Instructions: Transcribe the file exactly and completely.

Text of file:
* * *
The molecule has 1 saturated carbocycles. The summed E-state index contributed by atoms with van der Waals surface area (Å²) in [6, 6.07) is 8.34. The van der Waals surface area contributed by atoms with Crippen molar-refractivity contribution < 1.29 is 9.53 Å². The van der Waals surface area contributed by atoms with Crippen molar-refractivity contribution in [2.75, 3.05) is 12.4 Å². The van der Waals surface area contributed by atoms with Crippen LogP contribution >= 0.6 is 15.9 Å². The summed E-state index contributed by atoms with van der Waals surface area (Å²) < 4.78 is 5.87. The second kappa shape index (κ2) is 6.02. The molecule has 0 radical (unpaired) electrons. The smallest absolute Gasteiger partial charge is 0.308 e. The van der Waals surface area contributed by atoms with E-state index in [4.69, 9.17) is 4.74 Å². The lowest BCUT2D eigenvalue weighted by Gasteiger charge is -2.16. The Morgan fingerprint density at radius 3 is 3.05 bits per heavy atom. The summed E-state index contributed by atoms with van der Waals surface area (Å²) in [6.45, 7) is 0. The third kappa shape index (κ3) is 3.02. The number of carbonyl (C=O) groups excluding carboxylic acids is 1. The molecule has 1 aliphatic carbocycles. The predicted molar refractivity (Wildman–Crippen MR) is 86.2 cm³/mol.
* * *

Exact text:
The molecule has 1 saturated carbocycles. The summed E-state index contributed by atoms with van der Waals surface area (Å²) in [6, 6.07) is 8.34. The van der Waals surface area contributed by atoms with Crippen molar-refractivity contribution < 1.29 is 9.53 Å². The van der Waals surface area contributed by atoms with Crippen molar-refractivity contribution in [2.75, 3.05) is 12.4 Å². The van der Waals surface area contributed by atoms with Crippen LogP contribution >= 0.6 is 15.9 Å². The summed E-state index contributed by atoms with van der Waals surface area (Å²) < 4.78 is 5.87. The second kappa shape index (κ2) is 6.02. The molecule has 0 radical (unpaired) electrons. The smallest absolute Gasteiger partial charge is 0.308 e. The van der Waals surface area contributed by atoms with E-state index in [4.69, 9.17) is 4.74 Å². The lowest BCUT2D eigenvalue weighted by Gasteiger charge is -2.16. The Morgan fingerprint density at radius 3 is 3.05 bits per heavy atom. The summed E-state index contributed by atoms with van der Waals surface area (Å²) in [6.45, 7) is 0. The third kappa shape index (κ3) is 3.02. The number of carbonyl (C=O) groups excluding carboxylic acids is 1. The molecule has 1 aliphatic carbocycles. The predicted molar refractivity (Wildman–Crippen MR) is 86.2 cm³/mol.